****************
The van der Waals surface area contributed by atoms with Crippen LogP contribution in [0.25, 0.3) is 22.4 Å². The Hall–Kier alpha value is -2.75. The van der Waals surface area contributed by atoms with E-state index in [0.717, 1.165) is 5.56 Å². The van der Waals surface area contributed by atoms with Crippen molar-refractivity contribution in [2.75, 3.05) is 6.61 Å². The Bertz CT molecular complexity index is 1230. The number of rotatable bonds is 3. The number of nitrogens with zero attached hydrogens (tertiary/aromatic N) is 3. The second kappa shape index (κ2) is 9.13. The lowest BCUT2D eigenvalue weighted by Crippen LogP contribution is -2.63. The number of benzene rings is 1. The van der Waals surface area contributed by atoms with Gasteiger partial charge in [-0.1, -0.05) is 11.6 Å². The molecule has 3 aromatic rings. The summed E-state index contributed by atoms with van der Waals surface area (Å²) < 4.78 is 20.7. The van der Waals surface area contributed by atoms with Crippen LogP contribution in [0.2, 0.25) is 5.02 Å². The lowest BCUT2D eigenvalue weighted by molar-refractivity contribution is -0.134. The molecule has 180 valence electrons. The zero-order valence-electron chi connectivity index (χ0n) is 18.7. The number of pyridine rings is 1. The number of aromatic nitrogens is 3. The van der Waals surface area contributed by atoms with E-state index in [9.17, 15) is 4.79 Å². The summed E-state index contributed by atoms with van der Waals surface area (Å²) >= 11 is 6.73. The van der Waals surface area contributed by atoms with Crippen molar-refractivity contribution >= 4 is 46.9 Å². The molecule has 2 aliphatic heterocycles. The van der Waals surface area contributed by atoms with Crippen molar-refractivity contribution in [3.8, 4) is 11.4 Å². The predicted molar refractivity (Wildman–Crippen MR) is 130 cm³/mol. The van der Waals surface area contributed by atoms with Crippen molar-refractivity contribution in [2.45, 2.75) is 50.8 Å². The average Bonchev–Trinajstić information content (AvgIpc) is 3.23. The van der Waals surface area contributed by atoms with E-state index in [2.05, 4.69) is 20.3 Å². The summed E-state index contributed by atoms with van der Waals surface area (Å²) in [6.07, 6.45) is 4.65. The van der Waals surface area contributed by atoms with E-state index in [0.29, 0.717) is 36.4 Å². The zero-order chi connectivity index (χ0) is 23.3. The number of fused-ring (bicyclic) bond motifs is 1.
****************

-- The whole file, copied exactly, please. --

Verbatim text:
The van der Waals surface area contributed by atoms with Crippen LogP contribution in [0.25, 0.3) is 22.4 Å². The Hall–Kier alpha value is -2.75. The van der Waals surface area contributed by atoms with E-state index in [0.717, 1.165) is 5.56 Å². The van der Waals surface area contributed by atoms with Crippen molar-refractivity contribution in [2.75, 3.05) is 6.61 Å². The Bertz CT molecular complexity index is 1230. The number of rotatable bonds is 3. The number of nitrogens with zero attached hydrogens (tertiary/aromatic N) is 3. The second kappa shape index (κ2) is 9.13. The lowest BCUT2D eigenvalue weighted by Crippen LogP contribution is -2.63. The number of benzene rings is 1. The van der Waals surface area contributed by atoms with Gasteiger partial charge in [-0.1, -0.05) is 11.6 Å². The molecule has 3 aromatic rings. The summed E-state index contributed by atoms with van der Waals surface area (Å²) < 4.78 is 20.7. The van der Waals surface area contributed by atoms with Crippen LogP contribution in [0.2, 0.25) is 5.02 Å². The lowest BCUT2D eigenvalue weighted by molar-refractivity contribution is -0.134. The molecule has 180 valence electrons. The zero-order valence-electron chi connectivity index (χ0n) is 18.7. The number of pyridine rings is 1. The number of aromatic nitrogens is 3. The van der Waals surface area contributed by atoms with E-state index in [9.17, 15) is 4.79 Å². The summed E-state index contributed by atoms with van der Waals surface area (Å²) >= 11 is 6.73. The van der Waals surface area contributed by atoms with Crippen molar-refractivity contribution >= 4 is 46.9 Å². The molecule has 2 aliphatic heterocycles. The van der Waals surface area contributed by atoms with Crippen molar-refractivity contribution in [3.8, 4) is 11.4 Å². The predicted molar refractivity (Wildman–Crippen MR) is 130 cm³/mol. The van der Waals surface area contributed by atoms with Crippen molar-refractivity contribution in [2.45, 2.75) is 50.8 Å². The average Bonchev–Trinajstić information content (AvgIpc) is 3.23. The van der Waals surface area contributed by atoms with E-state index in [2.05, 4.69) is 20.3 Å². The summed E-state index contributed by atoms with van der Waals surface area (Å²) in [6.07, 6.45) is 4.65. The van der Waals surface area contributed by atoms with E-state index in [0.29, 0.717) is 36.4 Å². The zero-order chi connectivity index (χ0) is 23.3. The number of fused-ring (bicyclic) bond motifs is 1.